VIDEO: Marcuccio Launches Her Re-election Campaign
The mayor outlined her record and her view of city government in an announcement that included a surprise appearance by the Town Square Plaza water works.
Mayor Phyllis Marcuccio announced on Friday that she would stand for re-election during a campaign kickoff at Rockville Town Square Plaza that included endorsements from several former and current mayors and that was interrupted when the plaza’s fountain suddenly sprang to life.
Marcuccio, who defeated Mayor Susan Hoffmann in 2009, said that she would “continue to champion a citizen-driven government.”
She listed efforts during her term to make city government more inclusive, including appointing a Communications Task Force, assigning City Council members to serve as liaisons to city boards and commissions and taking council meetings to the Twinbrook, Lincoln Park and Woodley Gardens neighborhoods.
Marcuccio received endorsements from Gaithersburg Mayor Sidney Katz, Sen. Jennie M. Forehand (D-Dist. 17) of Rockville and former Rockville Mayor Steven VanGrack.
The city holds nonpartisan elections in odd-numbered years for the four seats on the City Council and for mayor. This year’s election will take place Nov. 8.
“Gaithersburg and Rockville realize that our problems do not begin and end at a line on the border," said Katz, addressing the crowd. "We actually have to work together and need to work together to really have a better quality of life for all of our citizens and Phyllis has certainly been a great part of that.”
Katz, who has served as Gaithersburg’s mayor since 1998, said that he has endorsed candidates for Rockville mayor in the past.
“They’re your friends,” he said in a brief interview.
Katz told the crowd that Marcuccio is someone "that I talk to often. We give each other advice and use each other as sounding boards. It’s very comforting to know that Phyllis is there working for all of us.”
Marcuccio took credit for organizing a first-of-its-kind joint meeting of the Montgomery County Council and the Gaithersburg and Rockville city councils and zeroed in on a “common issue” for the municipalities—the Great Seneca Science Corridor Master Plan, also known as the Science City plan.
The plan calls for up to 17.5 million square feet of commercial development and up to 9,000 residential units in the Shady Grove area between Rockville and Gaithersburg.
“Now, think about Rockville Pike and its traffic. Oh my," said Marcuccio, who has expressed concern that the new development—just outside Rockville's city limits—could bring the city traffic congestion without new tax revenue.
Marcuccio also discussed the city’s efforts to enforce its Adequate Public Facilities Ordinance, which seeks to ensure that transportation infrastructure, public schools, fire and emergency service and water and sewer service, can sufficiently handle the impact of new development.
The school system’s effort to build two portable classrooms at College Gardens Elementary School led the county delegation to the General Assembly to consider a bill that would have overridden the APFO. The bill would have given the county the exclusive authority to issue building permits and enforce regulations and codes associated with county school construction.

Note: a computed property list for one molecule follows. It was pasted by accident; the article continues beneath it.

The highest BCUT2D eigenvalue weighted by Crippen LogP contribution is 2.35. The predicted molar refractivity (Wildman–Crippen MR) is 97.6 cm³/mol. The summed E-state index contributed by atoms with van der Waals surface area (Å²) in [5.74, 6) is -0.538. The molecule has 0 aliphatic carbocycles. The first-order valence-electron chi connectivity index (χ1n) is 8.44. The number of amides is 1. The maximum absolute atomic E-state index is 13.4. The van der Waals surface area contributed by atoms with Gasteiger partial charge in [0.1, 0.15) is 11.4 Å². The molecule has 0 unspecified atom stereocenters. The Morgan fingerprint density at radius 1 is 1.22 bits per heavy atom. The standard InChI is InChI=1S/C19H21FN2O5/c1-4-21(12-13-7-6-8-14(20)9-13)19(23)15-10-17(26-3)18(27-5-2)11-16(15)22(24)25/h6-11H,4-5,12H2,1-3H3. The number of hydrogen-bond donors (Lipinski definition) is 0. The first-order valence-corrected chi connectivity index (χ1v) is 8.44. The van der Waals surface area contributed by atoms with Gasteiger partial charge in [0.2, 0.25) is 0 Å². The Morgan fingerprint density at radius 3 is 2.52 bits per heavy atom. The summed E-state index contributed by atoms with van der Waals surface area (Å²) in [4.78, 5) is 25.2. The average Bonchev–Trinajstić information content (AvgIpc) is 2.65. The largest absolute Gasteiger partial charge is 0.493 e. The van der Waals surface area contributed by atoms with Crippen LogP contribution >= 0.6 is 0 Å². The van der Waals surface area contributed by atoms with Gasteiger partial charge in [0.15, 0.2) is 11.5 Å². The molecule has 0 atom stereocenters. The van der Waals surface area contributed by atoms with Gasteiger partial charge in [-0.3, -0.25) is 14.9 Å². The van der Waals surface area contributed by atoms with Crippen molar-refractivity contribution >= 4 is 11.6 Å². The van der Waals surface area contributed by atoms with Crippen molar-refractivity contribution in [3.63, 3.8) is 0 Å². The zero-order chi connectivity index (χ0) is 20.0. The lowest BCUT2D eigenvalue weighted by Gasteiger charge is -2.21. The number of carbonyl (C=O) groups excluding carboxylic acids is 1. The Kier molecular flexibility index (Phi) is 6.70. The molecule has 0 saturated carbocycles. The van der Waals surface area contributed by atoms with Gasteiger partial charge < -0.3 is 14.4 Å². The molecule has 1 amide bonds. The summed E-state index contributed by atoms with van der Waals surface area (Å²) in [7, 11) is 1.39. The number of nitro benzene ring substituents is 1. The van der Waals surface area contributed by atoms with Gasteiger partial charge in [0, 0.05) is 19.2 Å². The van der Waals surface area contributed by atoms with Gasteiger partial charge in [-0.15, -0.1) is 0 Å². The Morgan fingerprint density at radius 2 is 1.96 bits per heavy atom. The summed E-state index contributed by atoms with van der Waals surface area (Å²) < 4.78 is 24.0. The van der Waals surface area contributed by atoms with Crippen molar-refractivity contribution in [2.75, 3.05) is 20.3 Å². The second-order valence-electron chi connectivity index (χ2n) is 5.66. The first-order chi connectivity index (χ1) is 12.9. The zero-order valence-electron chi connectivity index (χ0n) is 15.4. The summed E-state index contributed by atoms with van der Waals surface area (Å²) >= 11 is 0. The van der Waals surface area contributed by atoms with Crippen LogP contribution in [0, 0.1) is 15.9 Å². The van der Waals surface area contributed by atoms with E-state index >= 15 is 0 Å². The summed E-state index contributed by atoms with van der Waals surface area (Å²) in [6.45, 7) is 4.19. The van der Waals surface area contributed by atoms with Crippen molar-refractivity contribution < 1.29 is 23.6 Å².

“It took a lot of cooperation from the part of the staff, from the part of the council, on the part of everyone," Marcuccio said. "Gaithersburg assisted us. We all had to work to see if we could somehow diffuse that terrible bill. And, with the help of a great number of individuals, it was withdrawn.”
Marcuccio also touted the City Council’s successful effort last fall to push the county school system to study the feasibility of expanding schools in the Richard Montgomery cluster and building a new elementary school at the former Hungerford Park Elementary School site on West Edmonston Drive.
Marcuccio, an at-large member of the Maryland Municipal League’s board of directors, also took credit for her role in the organization’s successful push to get the General Assembly to restore $13.2 million to repair and maintain local roads. Rockville received $709,800 million in so-called highway user revenue in fiscal 2012, which begins July 1, after receiving $114,801 in fiscal 2011.
The groundbreaking of a new Rockville City Police station at the old U.S. Post Office in Town Center and the identification of uncollected tax revenues that the city was eligible to collect in King Farm and—beginning in 2014—from Woodmont Country Club, were among other achievements for city government that Marcuccio highlighted.
Marcuccio intended to discuss future challenges for the city, including the Rockville Pike plan and the city budget, but her speech was cut short when the fountain at Town Square Plaza suddenly activated, sending supporters scrambling for dry ground a half-hour before Marcuccio said the announcement event was supposed to end.
According to a draft of her speech, Marcuccio intended to pledge her opposition to adding to the city’s debt by borrowing any more money and her opposition to tax or fee increases.
The $107.2 million fiscal 2012 city operating budget approved last month holds the residential and commercial property tax at 29.2 cents per $100 of assessed value but did not include a $100 homeowner tax credit that had been included in the four prior budgets. Supporters of the credit say that failing to include it in fiscal 2012 amounts to a tax increase.
Marcuccio and Councilman Piotr Gajewski—who is opposing Marcuccio in her reelection bid—voted against the budget. Marcuccio, who had unsuccessfully proposed reducing the tax rate to 28.9 cents per $100 of assessed value, said that it she voted against the budget because it raised taxes.